Buy F&SF • Read F&SF • Contact F&SF • Advertise In F&SF • Blog • Forum

May 2003
 
Book Reviews
Charles de Lint
Elizabeth Hand
Michelle West
James Sallis
Chris Moriarty
 
Columns
Curiosities
Plumage from Pegasus
Off On a Tangent: F&SF Style
 
Film
Kathi Maio
Lucius Shepard
 
Science
Gregory Benford
Pat Murphy & Paul Doherty
 
Coming Attractions
F&SF Bibliography: 1949-1999
Index of Title, Month and Page sorted by Author

Current Issue • Departments • Bibliography

Films
by Kathi Maio

And a Little CG Shall Lead Them

I can really relate to Frodo.

No, I've never been hunted by ring-wraiths. In fact, I've never even had to wander a long, long distance barefoot. (Heck, I don't even walk around the house barefoot.) But I do know what it's like to feel like one very small person up against a giant, unrelenting force. Okay, in my case, it's not evil,really. Certainly not anything on the scale of Sauron, the Dark Lord of Mordor. I'm only up against the Power of Peter Jackson and the LOTR movie-making maelstrom, a pop-culture phenomenon that has enthralled the filmgoing universe . . .

. . . except for me (and a few others who have taken cover lest a band of rabid Wargs or LOTR fans rip them limb from limb).

I have been hearing and reading nothing but glowing worship for the last year and a half, but I'm sorry—truly I am—I'm just not buying.

It's not that I lack admiration for the accomplishment of Mr. Jackson, his life-and producing/writing-partner, Fran Walsh, their co-writers, Philippa Boyens and Stephen Sinclair, their large cast, crew, and FX production team. They have all done some truly amazing work, joining computer technology and live-action filmmaking into two films that are sometimes jaw-droppingly dazzling. All in all, Jackson and his team have clearly tried to do real honor to the greatly beloved Tolkien books.

In this day and age, the temptation to have a character like the dwarf, Gimli (John Rhys-Davies) say something like "Let's go kick some Orc butt!" is very strong, indeed. (Take a look at the thoroughly modern medievalism of Brian Helgeland's A Knight's Tale for proof of this trend.) Jackson and his cowriters never fall prey to this idiocy. If anything, they are too faithful to Tolkien.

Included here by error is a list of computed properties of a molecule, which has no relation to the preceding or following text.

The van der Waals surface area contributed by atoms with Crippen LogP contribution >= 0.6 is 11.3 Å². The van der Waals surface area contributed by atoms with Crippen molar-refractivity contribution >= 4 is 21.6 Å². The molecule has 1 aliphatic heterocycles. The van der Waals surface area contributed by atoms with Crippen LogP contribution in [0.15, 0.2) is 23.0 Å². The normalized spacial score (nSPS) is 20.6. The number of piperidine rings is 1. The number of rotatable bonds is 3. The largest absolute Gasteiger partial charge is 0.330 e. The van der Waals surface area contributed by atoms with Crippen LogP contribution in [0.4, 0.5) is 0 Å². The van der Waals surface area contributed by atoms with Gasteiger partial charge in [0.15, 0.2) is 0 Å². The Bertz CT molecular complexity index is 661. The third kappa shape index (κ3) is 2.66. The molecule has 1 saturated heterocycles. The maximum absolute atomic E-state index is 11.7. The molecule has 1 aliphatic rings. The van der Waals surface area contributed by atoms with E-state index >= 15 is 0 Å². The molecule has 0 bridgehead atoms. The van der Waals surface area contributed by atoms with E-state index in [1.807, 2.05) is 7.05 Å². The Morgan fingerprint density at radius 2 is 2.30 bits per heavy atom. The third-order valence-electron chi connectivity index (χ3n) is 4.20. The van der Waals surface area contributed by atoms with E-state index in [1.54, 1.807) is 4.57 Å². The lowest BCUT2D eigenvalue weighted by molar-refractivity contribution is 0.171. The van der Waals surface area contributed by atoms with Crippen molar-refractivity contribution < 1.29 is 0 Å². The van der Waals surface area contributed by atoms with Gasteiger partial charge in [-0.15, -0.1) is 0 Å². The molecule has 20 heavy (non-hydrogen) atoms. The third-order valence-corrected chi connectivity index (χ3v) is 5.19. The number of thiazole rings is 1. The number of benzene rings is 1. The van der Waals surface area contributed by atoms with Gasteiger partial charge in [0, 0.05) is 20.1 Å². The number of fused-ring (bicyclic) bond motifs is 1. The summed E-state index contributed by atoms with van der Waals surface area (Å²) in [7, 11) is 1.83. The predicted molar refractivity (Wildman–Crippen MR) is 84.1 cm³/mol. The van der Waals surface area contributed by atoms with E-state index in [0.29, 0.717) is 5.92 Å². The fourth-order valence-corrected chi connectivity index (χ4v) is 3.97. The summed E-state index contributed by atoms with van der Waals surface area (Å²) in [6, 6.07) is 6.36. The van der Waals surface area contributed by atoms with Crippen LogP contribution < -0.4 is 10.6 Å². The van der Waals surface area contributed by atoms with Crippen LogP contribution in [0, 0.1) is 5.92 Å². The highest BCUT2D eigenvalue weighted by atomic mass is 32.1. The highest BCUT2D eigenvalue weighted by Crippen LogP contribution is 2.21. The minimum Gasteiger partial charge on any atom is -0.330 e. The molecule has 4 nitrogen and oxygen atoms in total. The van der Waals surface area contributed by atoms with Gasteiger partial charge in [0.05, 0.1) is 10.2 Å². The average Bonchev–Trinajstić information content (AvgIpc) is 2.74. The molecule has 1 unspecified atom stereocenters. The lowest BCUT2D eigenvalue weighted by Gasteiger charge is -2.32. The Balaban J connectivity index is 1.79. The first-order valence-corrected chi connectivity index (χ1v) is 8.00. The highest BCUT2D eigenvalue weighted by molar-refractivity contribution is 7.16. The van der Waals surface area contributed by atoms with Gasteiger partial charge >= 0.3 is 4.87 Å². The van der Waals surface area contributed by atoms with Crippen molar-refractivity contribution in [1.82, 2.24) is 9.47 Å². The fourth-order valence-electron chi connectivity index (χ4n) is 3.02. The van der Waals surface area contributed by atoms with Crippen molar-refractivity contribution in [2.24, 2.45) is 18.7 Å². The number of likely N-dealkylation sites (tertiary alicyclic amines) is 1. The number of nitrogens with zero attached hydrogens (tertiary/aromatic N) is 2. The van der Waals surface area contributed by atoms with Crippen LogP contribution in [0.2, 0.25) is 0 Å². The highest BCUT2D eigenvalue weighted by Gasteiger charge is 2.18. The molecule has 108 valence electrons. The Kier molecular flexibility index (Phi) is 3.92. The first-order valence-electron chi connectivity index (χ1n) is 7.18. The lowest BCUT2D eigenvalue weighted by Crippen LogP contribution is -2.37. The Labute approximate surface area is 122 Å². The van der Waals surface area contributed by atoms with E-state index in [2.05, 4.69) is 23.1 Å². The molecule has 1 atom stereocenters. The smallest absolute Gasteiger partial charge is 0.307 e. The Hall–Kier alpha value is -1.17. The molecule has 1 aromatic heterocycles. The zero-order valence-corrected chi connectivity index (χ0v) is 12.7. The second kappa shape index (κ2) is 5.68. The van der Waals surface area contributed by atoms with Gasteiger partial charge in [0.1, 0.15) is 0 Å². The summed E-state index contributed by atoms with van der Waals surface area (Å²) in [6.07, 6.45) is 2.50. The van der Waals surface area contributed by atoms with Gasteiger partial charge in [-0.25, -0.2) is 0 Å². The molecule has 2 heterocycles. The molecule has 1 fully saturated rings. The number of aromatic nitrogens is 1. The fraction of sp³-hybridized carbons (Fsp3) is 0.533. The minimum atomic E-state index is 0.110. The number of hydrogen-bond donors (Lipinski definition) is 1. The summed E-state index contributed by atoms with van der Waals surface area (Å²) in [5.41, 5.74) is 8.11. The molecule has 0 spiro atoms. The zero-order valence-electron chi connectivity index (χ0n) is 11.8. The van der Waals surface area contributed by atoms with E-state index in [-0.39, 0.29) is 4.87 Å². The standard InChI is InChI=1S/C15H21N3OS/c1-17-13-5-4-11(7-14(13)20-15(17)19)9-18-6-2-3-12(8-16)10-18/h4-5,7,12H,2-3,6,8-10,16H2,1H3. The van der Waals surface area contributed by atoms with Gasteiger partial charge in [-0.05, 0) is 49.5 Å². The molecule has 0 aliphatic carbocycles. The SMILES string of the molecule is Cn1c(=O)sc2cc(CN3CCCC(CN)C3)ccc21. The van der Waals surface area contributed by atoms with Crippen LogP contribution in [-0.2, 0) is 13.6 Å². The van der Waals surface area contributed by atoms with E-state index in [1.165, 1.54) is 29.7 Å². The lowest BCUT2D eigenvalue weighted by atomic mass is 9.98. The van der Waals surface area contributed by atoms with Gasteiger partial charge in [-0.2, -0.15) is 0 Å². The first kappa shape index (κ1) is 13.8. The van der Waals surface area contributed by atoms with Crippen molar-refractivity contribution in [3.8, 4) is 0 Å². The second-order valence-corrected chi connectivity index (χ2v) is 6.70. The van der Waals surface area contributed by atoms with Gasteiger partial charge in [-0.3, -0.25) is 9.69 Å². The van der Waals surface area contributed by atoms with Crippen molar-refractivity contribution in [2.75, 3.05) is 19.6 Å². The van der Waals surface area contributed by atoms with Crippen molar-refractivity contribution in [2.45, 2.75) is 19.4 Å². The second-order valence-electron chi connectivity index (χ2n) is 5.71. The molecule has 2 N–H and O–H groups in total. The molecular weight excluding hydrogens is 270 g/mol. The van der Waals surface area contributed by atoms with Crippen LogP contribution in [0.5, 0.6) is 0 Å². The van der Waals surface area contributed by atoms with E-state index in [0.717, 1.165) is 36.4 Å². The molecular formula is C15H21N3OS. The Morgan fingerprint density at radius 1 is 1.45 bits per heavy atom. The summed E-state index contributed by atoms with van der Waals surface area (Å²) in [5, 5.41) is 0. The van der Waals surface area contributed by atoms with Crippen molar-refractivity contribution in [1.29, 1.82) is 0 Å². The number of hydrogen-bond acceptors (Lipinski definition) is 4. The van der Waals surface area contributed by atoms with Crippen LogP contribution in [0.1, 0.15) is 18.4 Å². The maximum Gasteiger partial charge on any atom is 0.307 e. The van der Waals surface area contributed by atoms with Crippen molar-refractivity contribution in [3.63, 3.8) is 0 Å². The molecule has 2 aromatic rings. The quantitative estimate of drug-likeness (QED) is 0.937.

Yes, I know that they cut some interesting bits, as well as lots of uninteresting bits (like Tolkien's poetry), but cutting is clearly something Mr. Jackson prefers not to do, which is why his films are o long.The three hours of the first installment was less painful since there was a more clear-cut tale to tell, and that establishing story was less consistently harrowing, with more variation in tone. (Ah, for the comic relief of Bilbo Baggins's 111th birthday party!)

Lord of the Rings: The Two Towers is another matter altogether. One of the ways in which I know that Two Towers is not the "masterpiece" it is being called is that I could feel every minute that my lower extremities were asleep. (Roughly, the last hour of the movie.) To be very fair, most of the failings of The Two Towers come from the source material, which Jackson treats like a holy canon it is most assuredly not.

The movie version of The Two Towers, which is all striding and strife, with little relief and no real resolution, splits its story three ways and hits the ground running. No clip re-capping is shown, no voiceover bridge and no transitional material is offered, and characters old and new are thrown at the viewer (sometimes by the thousands) so rapidly that it can leave many viewers dazed and confused.